Persepolis Collection:  Iranian Artifacts Immune from Execution

Posted in Art Recovery, Cultural Plunder, Museum Operations, Stolen Art

This version contains a revision

On February 21, 2018, the Supreme Court of the United States issued a decision,[1] affirming the United States Court of Appeals for the Seventh Circuit’s 2016 decision[2] that held that a collection of ca. 30,000 ancient Persian artifacts[3] that have been on loan to the University of Chicago’s Oriental Institute since 1937 is immune from attachment and execution to satisfy a judgment against the Islamic Republic of Iran. The decision concluded a decades-long effort by the plaintiffs, a group of American citizens seriously injured in a suicide bombing in Jerusalem in 1997.[4]  The plaintiffs sued the Islamic Republic of Iran in U.S. District Court for the District of Columbia for Iran’s role in providing material support to the terrorists, and obtained a $71.5 million default judgment (and an additional $300 million in punitive damages). [5]

The Persepolis Collection and Other Persian Artifacts

The plaintiffs initially sought to execute on the judgment against “four collections of ancient Persian artifacts … the Persepolis Collection, the Chogha Mish Collection, and the Oriental Institute Collection, all in the possession of the University of Chicago; and the Herzfeld Collection, split between the University and Chicago’s Field Museum of Natural History.”[6]  However, the court only had jurisdiction to consider attachment and execution upon those artifacts that were (1) owned by Iran, and (2) within the territorial jurisdiction of the court.  During the pendency of the case, the Chogha Mish Collection was returned to Iran as a matter of cultural diplomacy, and so was not within the court’s territorial jurisdiction.  The Oriental Institute Collection and the Herzfeld Collections (at both the University of Chicago and the Field Museum) are not the property of Iran, and so also were not available for attachment and execution.  Only the Persepolis Collection met both requirements, being both property of Iran (on long-term loan to the University of Chicago) and located within the court’s territorial jurisdiction.

The Seventh Circuit issued its decision on July 19, 2016, holding that Section 1610(g) of the Foreign Sovereign Immunities Act (“FSIA”)[7] does not provide an independent basis to attach and execute against US-based property of a foreign state to satisfy a 1605A judgment.  Rather, Section 1610(g) only operates when the subject property is exempt from immunity under a separate exception set forth in Section 1610.  In so holding, the Seventh Circuit split with the Ninth Circuit’s decision in Bennett v. Islamic Republic of Iran,[8] which had held that Section 1610(g) did provide an independent basis to strip immunity from sovereign property located in the U.S.  The Supreme Court took up the case to resolve this split, and to clarify the application of Section 1610(g) to questions of execution immunity for sovereign property.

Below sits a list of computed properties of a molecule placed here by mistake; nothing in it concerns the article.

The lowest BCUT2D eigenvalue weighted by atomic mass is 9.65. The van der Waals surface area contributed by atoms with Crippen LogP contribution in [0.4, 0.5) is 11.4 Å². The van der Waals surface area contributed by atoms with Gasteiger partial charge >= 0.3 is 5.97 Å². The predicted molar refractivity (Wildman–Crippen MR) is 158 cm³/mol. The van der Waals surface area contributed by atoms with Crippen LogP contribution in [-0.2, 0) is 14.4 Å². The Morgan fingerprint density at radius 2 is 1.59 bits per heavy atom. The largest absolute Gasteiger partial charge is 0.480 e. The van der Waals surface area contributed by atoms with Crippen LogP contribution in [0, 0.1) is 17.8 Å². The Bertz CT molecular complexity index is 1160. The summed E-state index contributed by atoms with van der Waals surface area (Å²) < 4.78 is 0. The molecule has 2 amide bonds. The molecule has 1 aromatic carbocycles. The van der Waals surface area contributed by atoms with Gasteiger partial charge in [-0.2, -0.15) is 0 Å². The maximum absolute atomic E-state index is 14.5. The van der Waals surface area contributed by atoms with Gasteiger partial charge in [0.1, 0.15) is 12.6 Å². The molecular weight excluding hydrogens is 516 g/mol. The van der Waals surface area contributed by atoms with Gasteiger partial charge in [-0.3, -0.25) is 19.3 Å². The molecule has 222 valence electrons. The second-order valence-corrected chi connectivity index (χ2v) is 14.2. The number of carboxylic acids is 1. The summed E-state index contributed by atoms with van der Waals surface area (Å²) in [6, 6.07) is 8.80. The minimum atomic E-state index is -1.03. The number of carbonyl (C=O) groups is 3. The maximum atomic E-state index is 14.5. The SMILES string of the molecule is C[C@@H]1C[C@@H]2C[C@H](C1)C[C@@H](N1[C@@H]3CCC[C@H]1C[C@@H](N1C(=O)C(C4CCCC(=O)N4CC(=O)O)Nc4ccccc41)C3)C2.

Foreign Sovereign Immunity

The fate of the Persepolis Collection turned on the fairly arcane question of foreign sovereign immunity.  As a general rule, foreign states have immunity from the jurisdiction of U.S. courts (jurisdictional immunity)[9] and their property located in the United States is immune from attachment, arrest, and execution (execution immunity).[10]  Until the mid-twentieth century, the United States (and most other countries) observed the doctrine of absolute sovereign immunity, and no foreign state could be subject to the jurisdiction of the courts of another state.  Early in the Nineteenth Century, the Court addressed the question of the doctrine of absolute sovereign immunity, which the Court stated derives from the “perfect equality and absolute independence of sovereigns.”[11]  Foreign sovereign immunity was regarded as “a matter of grace and comity on the part of the United States,”[12] and was a function of the Executive Branch’s foreign affairs power.  Under the absolute sovereign immunity doctrine, when a foreign sovereign was sued in a U.S. court, the foreign state would request a “suggestion of immunity” from the U.S. State Department. If the State Department granted the request, the court would surrender jurisdiction and the case would be dismissed.